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Shalateen: Growing up between a rock and a hard place

Every town has its story. Shalateen’s is on the precipice of a turning point.

Like each of us, towns are born and eventually die. Their life stories mimic those of people, except they exist over a longer time period. They have ups and downs, and reasons. And, like people, some are blessed from birth with the makings of success, while some are born with nothing. Some are still confused about what success means for them. Sometimes towns grow into cities; and sometimes, for reasons within or beyond their control, they wither away.

Shalateen, despite its being a relatively unknown town in an overlooked part of Egypt, has an interesting creation story. Its people hail from different parts of the world, including Sudan and the Arabian Peninsula, and they made the area their home a long time ago. While these people roamed the valleys and mountains for hundreds of years, only recently has there been a movement to settle by the seaside.

Some have chosen the outskirts, further into the desert and near the mountains, maintaining their “non-nationality” by belonging to the land and not the country that claims it.

Others have become naturalized Egyptian citizens. This move is in no small part helped by the work of the government, which only recently started to encourage permanent settlement of tribes in the area by providing basic services in addition to free water and electricity.

While Shalateen has been there for a relatively short period of time, its people have not, and the essence of their rich history and cultural heritage can still be experienced today.

The town itself, as part of the urban “civilized” world, is still a child and, like its people, unspoiled by the luxuries of technology and the extravagant choices available in big cities, it is still innocent and transparent.

But don’t be fooled: Children grow up fast. Shalateen, seemingly at the outer edge of Egypt, 1000 km south of the capital, is starting to become more demanding, as more and more people become aware that it exists. And as they learn of its existence, people are becoming more interested in Shalateen.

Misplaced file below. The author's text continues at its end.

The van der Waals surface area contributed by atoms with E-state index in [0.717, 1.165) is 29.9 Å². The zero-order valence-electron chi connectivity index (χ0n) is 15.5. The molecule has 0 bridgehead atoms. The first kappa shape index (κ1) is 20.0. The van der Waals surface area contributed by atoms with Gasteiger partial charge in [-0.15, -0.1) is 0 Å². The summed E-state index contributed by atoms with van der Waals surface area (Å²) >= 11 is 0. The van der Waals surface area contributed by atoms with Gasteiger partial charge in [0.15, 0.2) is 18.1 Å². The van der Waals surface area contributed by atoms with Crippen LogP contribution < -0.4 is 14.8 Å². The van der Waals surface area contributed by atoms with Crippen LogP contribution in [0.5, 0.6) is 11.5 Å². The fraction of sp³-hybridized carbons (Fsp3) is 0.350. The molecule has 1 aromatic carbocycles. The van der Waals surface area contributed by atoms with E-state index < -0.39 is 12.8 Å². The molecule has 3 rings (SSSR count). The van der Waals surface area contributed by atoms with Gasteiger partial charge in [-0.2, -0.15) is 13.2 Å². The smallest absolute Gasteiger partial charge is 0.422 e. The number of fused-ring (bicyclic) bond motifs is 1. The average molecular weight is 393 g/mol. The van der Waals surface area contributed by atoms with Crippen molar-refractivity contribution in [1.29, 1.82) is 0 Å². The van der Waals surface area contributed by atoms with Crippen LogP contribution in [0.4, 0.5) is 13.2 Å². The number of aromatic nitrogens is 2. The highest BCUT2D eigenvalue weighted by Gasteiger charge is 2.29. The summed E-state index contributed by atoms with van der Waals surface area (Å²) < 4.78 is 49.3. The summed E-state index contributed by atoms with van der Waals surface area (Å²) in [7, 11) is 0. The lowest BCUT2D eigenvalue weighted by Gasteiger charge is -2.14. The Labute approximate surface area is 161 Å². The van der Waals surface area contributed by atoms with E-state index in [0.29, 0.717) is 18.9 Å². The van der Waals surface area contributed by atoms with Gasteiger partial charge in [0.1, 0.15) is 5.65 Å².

If you try to get to know someone or something, you start to uncover their past, like unwrapping the layers of an onion. We claim no knowledge of Shalateen’s onion core, but it doesn’t take long to get through the first layers. Unlike grown ups, who have been through a lot in life and are subsequently more opaque, children are easier to read in their innocence.

During its childhood, Shalateen’s importance lay in the fact that it’s a stopping point for traders coming from Sudan.

After childhood comes the worst phase of them all: the teen years. Shalateen is currently undergoing its own kind of adolescence. Like a hormonal teenager, Shalateen is ambivalent about the future, not sure where it wants to go. There are pressures from inside and out. There are conflicting interests and a sense of being lost.

And amid all that, there is a confusion about what Shalateen is today. The city is neither a port nor an old trading center, despite its popular market and the continuous heavy camel traffic–especially after rumors of the trade being moved to Halayeb scared off big traders, something more than a few locals referenced.